Veteran Firefighters May Develop Heat Resistance
Study counters argument that aging impairs ability to combat flames
WEDNESDAY, Jan. 15 (HealthDay News) -- Older firefighters appear to develop heat resilience due to their long-term exposure to hot temperatures on the job, according to a new study.
Researchers compared physically active firefighters and non-firefighters, about 51 years old, as they exercised in hot conditions. Compared to the firefighters, the non-firefighters reported higher levels of heat stress and felt that the workout was more physically challenging.
The study was published recently in the Journal of Occupational and Environmental Hygiene.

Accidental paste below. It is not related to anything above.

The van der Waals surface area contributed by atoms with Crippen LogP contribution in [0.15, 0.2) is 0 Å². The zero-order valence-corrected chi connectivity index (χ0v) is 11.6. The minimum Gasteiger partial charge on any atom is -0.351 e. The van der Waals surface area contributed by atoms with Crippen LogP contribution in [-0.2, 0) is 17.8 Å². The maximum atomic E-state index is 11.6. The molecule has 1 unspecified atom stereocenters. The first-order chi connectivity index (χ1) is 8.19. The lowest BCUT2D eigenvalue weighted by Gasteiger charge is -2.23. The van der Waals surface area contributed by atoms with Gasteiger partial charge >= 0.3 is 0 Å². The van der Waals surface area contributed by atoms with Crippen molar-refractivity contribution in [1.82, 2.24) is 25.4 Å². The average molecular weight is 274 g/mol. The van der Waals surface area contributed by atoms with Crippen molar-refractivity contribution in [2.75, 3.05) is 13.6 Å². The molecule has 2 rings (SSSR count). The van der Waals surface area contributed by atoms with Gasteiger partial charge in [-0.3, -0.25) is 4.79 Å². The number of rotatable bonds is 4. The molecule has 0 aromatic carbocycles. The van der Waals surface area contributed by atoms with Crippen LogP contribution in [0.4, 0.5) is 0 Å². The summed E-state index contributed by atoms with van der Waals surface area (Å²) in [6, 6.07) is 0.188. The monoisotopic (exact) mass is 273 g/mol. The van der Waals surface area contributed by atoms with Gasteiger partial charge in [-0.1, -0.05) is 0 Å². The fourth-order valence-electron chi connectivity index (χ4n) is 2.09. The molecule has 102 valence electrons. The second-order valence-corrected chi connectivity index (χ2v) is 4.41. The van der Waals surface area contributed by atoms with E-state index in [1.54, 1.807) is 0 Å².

"If you have older workers who work in the heat, they are in a better position to handle working in the heat as compared to their non-heat-exposed counterparts," study author Glen Kenny, a professor at the School of Human Kinetics at the University of Ottawa in Canada, said in a journal news release.
"If they can better handle the heat stress, they can better perform challenging tasks without putting themselves at greater risks of injuries caused by impairments in mental function, alertness, concentration, motor dexterity and coordination," he added.
Kenny said the study findings are "especially important given recent findings that aging can decrease an individual's ability to dissipate heat and therefore work in hot environments."
The U.S. National Institute for Occupational Safety and Health has more about heat stress on the job (http://www.cdc.gov/niosh/topics/heatstress/ ).
SOURCE: Journal of Occupational and Environmental Hygiene, news release, Jan. 8, 2014